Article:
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People on War
 



A UN peacekeeper from the Irish batallion talks with teenagers playing near the front line in Tibnin, South Lebanon.

Mavis Yawa tells of her experiences as a tortured ex-detainee in the township of Philippi outside Cape Town.

In a worldwide consultation, civilians and combatants alike were asked how they viewed their experience of war, what basic rules they thought should be applied in war, why these rules break down and what their expectations for the future were.

This consultation was organized by the ICRC to mark the 50th anniversary of the modern Geneva Conventions (on 12 August 1999). Under the guidance of an opinion research firm, Greenberg Research, Inc., ICRC staff and Red Cross and Red Crescent volunteers carried out this research in 12 countries (Afghanistan, Bosnia-Herzegovina, Cambodia, Colombia, El Salvador, Georgia/Abkhazia, Israel, the occupied territories and the autonomous territories, Lebanon, Nigeria, Philippines, Somalia and South Africa), conducting in-depth, face-to-face interviews, group discussions and national public opinion surveys. Surveys on the basis of a questionnaire only were conducted in a further five countries (France, Russian Federation, Switzerland, United Kingdom and United States) in order to reflect these people's perceptions of war.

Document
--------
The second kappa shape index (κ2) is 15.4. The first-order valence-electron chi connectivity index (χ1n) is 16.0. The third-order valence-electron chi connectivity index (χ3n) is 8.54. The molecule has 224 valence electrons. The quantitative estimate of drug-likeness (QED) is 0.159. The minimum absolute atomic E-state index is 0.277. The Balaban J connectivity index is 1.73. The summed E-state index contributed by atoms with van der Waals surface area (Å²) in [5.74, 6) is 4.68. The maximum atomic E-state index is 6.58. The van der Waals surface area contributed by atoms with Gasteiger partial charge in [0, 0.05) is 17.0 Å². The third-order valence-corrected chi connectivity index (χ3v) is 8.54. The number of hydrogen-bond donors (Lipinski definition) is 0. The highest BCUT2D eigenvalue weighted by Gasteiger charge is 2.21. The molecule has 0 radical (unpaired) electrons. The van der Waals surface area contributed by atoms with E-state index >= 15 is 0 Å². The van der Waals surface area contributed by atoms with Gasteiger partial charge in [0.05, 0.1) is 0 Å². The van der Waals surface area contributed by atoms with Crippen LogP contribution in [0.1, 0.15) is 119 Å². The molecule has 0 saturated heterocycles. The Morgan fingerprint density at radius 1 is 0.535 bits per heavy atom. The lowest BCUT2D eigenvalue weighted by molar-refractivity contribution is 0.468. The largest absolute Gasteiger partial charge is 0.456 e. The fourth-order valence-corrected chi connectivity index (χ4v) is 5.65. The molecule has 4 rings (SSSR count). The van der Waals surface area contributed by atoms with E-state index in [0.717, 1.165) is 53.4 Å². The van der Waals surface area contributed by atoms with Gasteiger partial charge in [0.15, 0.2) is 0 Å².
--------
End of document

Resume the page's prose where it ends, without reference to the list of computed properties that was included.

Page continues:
By making the outcome of this consultation public, the ICRC hopes to initiate a local and international debate on the humanitarian aspects of war - a debate in which the major political players, international and non-governmental organizations and aid specialists should participate. Greenberg Research analysts prepared a series of country reports which have now been published (see our Resources section and the website www.onwar.org).

 "Do not give in to these patterns of war" say those who have endured the worst of modern war. Photographs shot during the survey reflect this feeling in their own ways.
West of Medellin, Colombia. Rebel fighters participate in a group discussion about international humanitarian law.
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